Sunrise will be at 8:03 this morning, sunset at 7:16 this evening for 11 hours 12 minutes of daylight. Yes, sunrise is now after blog posting time. We’re losing 6 minutes and 38 seconds a day,  and the sun never gets more than 21 ½ ° above the horizon. We’re actually getting a little closer to the sun each day, but it’s a pretty slight difference—about a tenth of a kilometer. The tilt of the axis dominates, however—it’s freezing just about every night, now, and some parts of Alaska have had snow. Barrow, the northernmost part of the state, has 3” on the ground. Even Fairbanks has had a trace, though it hasn’t stuck.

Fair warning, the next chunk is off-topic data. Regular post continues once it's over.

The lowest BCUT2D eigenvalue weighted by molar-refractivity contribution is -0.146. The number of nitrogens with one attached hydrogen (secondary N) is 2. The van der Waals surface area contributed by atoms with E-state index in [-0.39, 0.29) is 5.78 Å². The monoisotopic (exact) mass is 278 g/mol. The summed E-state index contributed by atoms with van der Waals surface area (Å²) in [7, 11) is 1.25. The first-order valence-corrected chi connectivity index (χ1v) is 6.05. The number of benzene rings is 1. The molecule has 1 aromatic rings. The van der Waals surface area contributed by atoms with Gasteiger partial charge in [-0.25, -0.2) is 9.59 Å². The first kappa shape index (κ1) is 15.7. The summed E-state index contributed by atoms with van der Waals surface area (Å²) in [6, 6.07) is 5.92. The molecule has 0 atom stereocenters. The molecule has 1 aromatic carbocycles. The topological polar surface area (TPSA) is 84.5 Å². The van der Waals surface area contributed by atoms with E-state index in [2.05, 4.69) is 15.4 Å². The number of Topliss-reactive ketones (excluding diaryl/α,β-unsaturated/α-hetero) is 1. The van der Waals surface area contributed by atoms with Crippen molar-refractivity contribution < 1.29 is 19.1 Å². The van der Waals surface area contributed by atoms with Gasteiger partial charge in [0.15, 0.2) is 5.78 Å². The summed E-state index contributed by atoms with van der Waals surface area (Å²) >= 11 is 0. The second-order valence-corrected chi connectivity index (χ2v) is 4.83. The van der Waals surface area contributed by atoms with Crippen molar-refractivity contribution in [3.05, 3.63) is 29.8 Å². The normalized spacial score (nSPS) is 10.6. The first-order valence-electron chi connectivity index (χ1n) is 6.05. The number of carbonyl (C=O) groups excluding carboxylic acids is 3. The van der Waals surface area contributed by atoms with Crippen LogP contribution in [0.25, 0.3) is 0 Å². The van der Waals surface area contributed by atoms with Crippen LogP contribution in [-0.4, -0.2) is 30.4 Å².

Most of the native hardwoods are bare, and even the exotics are barely holding their dying leaves. A few of the hardiest plants such as mints and pansies  are still going strong, but most of the garden is dead.

It’s still between 40 and 50°F in the daytime, though that could end any time. Once we have our first real snow, chances are that the brighter surface will reflect away enough sunlight to keep temperatures below freezing. When will the winter snow cover start? I’ve seen it as early as late September and as late as early November, but any substantial snowfall from now on will probably still be on the ground in March. At this point the forecasts for the next week have some chances of snow, but that’s all. Maybe I’ll have time to get the yard cleaned up before freezeup.